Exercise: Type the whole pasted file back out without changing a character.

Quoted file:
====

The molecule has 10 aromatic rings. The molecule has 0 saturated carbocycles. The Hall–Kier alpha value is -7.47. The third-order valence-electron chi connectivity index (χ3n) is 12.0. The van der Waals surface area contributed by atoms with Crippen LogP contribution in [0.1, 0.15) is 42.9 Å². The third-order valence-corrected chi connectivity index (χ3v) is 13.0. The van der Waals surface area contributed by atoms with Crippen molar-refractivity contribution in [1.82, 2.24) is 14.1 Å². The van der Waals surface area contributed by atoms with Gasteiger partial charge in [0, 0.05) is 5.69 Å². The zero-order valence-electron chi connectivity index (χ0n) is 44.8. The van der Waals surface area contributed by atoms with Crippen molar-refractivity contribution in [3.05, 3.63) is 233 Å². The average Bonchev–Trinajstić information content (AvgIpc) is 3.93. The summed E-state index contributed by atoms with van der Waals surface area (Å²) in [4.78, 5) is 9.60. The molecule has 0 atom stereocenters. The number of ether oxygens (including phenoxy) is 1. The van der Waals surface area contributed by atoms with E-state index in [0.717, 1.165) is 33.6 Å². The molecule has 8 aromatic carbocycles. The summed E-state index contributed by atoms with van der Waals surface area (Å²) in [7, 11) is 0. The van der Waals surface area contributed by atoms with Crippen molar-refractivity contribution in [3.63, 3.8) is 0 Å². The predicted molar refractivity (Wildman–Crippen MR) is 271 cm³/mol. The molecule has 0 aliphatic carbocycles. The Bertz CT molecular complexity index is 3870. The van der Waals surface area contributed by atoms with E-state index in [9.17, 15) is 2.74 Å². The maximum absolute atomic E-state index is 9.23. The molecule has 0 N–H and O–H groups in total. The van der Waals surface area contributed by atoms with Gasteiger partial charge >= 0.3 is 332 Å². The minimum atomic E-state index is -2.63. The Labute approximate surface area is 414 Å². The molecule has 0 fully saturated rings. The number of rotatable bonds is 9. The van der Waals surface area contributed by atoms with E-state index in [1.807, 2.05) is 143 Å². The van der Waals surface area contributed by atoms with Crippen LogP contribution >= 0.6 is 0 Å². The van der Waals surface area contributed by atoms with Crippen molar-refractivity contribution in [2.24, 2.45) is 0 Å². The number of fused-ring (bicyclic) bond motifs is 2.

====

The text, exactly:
The molecule has 10 aromatic rings. The molecule has 0 saturated carbocycles. The Hall–Kier alpha value is -7.47. The third-order valence-electron chi connectivity index (χ3n) is 12.0. The van der Waals surface area contributed by atoms with Crippen LogP contribution in [0.1, 0.15) is 42.9 Å². The third-order valence-corrected chi connectivity index (χ3v) is 13.0. The van der Waals surface area contributed by atoms with Crippen molar-refractivity contribution in [1.82, 2.24) is 14.1 Å². The van der Waals surface area contributed by atoms with Gasteiger partial charge in [0, 0.05) is 5.69 Å². The zero-order valence-electron chi connectivity index (χ0n) is 44.8. The van der Waals surface area contributed by atoms with Crippen molar-refractivity contribution in [3.05, 3.63) is 233 Å². The average Bonchev–Trinajstić information content (AvgIpc) is 3.93. The summed E-state index contributed by atoms with van der Waals surface area (Å²) in [4.78, 5) is 9.60. The molecule has 0 atom stereocenters. The number of ether oxygens (including phenoxy) is 1. The van der Waals surface area contributed by atoms with E-state index in [0.717, 1.165) is 33.6 Å². The molecule has 8 aromatic carbocycles. The summed E-state index contributed by atoms with van der Waals surface area (Å²) in [7, 11) is 0. The van der Waals surface area contributed by atoms with Crippen molar-refractivity contribution in [3.63, 3.8) is 0 Å². The predicted molar refractivity (Wildman–Crippen MR) is 271 cm³/mol. The molecule has 0 aliphatic carbocycles. The Bertz CT molecular complexity index is 3870. The van der Waals surface area contributed by atoms with E-state index in [9.17, 15) is 2.74 Å². The maximum absolute atomic E-state index is 9.23. The molecule has 0 N–H and O–H groups in total. The van der Waals surface area contributed by atoms with Gasteiger partial charge >= 0.3 is 332 Å². The minimum atomic E-state index is -2.63. The Labute approximate surface area is 414 Å². The molecule has 0 fully saturated rings. The number of rotatable bonds is 9. The van der Waals surface area contributed by atoms with E-state index in [1.807, 2.05) is 143 Å². The van der Waals surface area contributed by atoms with Crippen LogP contribution >= 0.6 is 0 Å². The van der Waals surface area contributed by atoms with Crippen molar-refractivity contribution in [2.24, 2.45) is 0 Å². The number of fused-ring (bicyclic) bond motifs is 2.